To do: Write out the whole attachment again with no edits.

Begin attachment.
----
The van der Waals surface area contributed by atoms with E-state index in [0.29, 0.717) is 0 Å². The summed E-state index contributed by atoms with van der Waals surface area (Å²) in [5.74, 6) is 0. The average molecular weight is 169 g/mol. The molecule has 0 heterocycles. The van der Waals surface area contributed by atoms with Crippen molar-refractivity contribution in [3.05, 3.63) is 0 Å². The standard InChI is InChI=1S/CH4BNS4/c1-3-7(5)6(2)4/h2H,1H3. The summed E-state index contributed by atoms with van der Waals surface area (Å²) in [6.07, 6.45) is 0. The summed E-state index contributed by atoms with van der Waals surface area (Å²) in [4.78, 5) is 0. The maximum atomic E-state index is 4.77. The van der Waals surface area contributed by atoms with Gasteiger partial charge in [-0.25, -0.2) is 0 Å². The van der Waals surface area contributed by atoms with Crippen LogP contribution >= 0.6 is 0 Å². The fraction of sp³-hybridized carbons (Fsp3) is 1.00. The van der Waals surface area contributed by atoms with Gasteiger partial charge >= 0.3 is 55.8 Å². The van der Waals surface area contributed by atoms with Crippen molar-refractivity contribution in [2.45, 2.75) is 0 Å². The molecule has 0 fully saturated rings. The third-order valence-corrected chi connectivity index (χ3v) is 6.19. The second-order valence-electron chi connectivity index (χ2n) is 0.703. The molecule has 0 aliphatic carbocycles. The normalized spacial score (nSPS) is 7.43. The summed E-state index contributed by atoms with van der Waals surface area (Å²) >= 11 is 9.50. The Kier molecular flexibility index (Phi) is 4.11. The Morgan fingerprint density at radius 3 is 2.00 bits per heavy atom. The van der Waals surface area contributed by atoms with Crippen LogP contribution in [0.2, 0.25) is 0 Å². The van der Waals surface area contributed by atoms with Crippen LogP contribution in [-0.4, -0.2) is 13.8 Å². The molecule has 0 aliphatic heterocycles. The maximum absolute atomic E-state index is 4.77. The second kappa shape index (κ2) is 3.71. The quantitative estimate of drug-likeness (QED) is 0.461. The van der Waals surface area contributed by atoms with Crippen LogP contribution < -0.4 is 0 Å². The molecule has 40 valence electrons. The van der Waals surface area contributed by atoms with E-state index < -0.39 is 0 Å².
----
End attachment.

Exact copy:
The van der Waals surface area contributed by atoms with E-state index in [0.29, 0.717) is 0 Å². The summed E-state index contributed by atoms with van der Waals surface area (Å²) in [5.74, 6) is 0. The average molecular weight is 169 g/mol. The molecule has 0 heterocycles. The van der Waals surface area contributed by atoms with Crippen molar-refractivity contribution in [3.05, 3.63) is 0 Å². The standard InChI is InChI=1S/CH4BNS4/c1-3-7(5)6(2)4/h2H,1H3. The summed E-state index contributed by atoms with van der Waals surface area (Å²) in [6.07, 6.45) is 0. The summed E-state index contributed by atoms with van der Waals surface area (Å²) in [4.78, 5) is 0. The maximum atomic E-state index is 4.77. The van der Waals surface area contributed by atoms with Gasteiger partial charge in [-0.25, -0.2) is 0 Å². The van der Waals surface area contributed by atoms with Crippen LogP contribution >= 0.6 is 0 Å². The fraction of sp³-hybridized carbons (Fsp3) is 1.00. The van der Waals surface area contributed by atoms with Gasteiger partial charge >= 0.3 is 55.8 Å². The van der Waals surface area contributed by atoms with Crippen molar-refractivity contribution in [2.45, 2.75) is 0 Å². The molecule has 0 fully saturated rings. The third-order valence-corrected chi connectivity index (χ3v) is 6.19. The second-order valence-electron chi connectivity index (χ2n) is 0.703. The molecule has 0 aliphatic carbocycles. The normalized spacial score (nSPS) is 7.43. The summed E-state index contributed by atoms with van der Waals surface area (Å²) >= 11 is 9.50. The Kier molecular flexibility index (Phi) is 4.11. The Morgan fingerprint density at radius 3 is 2.00 bits per heavy atom. The van der Waals surface area contributed by atoms with Crippen LogP contribution in [0.2, 0.25) is 0 Å². The van der Waals surface area contributed by atoms with Crippen LogP contribution in [-0.4, -0.2) is 13.8 Å². The molecule has 0 aliphatic heterocycles. The maximum absolute atomic E-state index is 4.77. The second kappa shape index (κ2) is 3.71. The quantitative estimate of drug-likeness (QED) is 0.461. The van der Waals surface area contributed by atoms with Crippen LogP contribution < -0.4 is 0 Å². The molecule has 40 valence electrons. The van der Waals surface area contributed by atoms with E-state index < -0.39 is 0 Å².